Anyone who knows me even a little bit, knows that I love my sleep. So the typical all nighter that seem so inherent to the college lifestyle is something I know I would never be able to accomplish. I have tried on several occasions (especially during finals week) to stay up and finish all my work, but no matter how much I have to get done, around 130am I am done. I am physically incapable of pulling an all nighter.. except for one night of the year, the night of Relay for Life. I don't care how tired I am, how much I value my sleep, or how much caffeine I have to ingest to help me stay awake, I somehow manage to walk all through the night because cancer sucks. It's as simple as that.
I remember when I was younger and my older sisters used to participate in Relay for Life with their high schools, and I was always so jealous they got to go spend an entire night with their friends while I had to stay at home. And then my older sister, Alyson, went to college and being the incredible woman that she is, took it upon herself to become a co-chair and plan the event herself. All the while, I never really understood how important this event was, why my sisters went back every year, or why Alyson was so passionate about making her Relay the best possible...until I participated last year.
For those have not heard of Relay For Life, it is an event sponsored by the American Cancer Society in which participants dedicate their entire night (cancer never sleeps so neither should we), to walking around a track and raising money to fight back against a disease that affects so many people. Relay and the American Cancer Society celebrate those battles against cancer that have been won, remember those that we have lost, and fight back against the cancer that is affecting people now and will affect people in the future. To try to explain the emotions that are encompassed inside the gymnasium on the night of Relay is almost impossible. It is this indescribable mix of joy, sorrow, and hope that has changed my view on a lot of things, especially this disease I have come to hate with every fiber of my being.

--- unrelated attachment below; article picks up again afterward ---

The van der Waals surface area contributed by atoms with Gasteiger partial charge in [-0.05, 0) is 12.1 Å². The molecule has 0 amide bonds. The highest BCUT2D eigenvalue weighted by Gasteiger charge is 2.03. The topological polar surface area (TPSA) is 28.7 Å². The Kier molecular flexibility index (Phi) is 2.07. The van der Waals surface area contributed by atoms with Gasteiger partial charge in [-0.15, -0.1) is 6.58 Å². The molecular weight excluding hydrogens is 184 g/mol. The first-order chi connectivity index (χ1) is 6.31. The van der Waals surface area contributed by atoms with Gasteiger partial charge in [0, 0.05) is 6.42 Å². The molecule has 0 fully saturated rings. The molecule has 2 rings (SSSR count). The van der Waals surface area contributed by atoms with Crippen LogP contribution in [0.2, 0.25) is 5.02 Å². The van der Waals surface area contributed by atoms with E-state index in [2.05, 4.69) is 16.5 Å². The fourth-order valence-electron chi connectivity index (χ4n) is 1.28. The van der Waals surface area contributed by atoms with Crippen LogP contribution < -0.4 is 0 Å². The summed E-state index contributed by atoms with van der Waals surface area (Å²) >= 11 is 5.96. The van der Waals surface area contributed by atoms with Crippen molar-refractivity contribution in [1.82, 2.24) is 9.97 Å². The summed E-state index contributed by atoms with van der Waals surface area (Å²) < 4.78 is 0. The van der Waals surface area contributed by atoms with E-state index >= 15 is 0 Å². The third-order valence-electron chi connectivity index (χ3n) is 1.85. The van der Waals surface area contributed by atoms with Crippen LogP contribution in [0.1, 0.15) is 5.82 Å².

I learned so much last year through my participation in Relay for Life, but most of all it taught me how lucky I am. Lucky that I am healthy, lucky that I have an incredible support system to help me through a night that was really difficult for me, and lucky that even though I had to say goodbye to my friends too soon, it wasn't before they changed my life in the best way possible. I am lucky to have known them, to have been touched by their beauty, and to have been introduced to this organization. Cancer sucks, but little by little the American Cancer Society and Relay for Life is making it suck just a little but less. I cannot wait to see what this years Relay for Life has in store for me and my team, and I can't wait to be back in that gymnasium surrounded by that indescribable sorrow, joy, and hope.
It's not too late to join a team, donate, or simply pray for those affected and those walking :) http://main.acsevents.org/goto/kelseyhau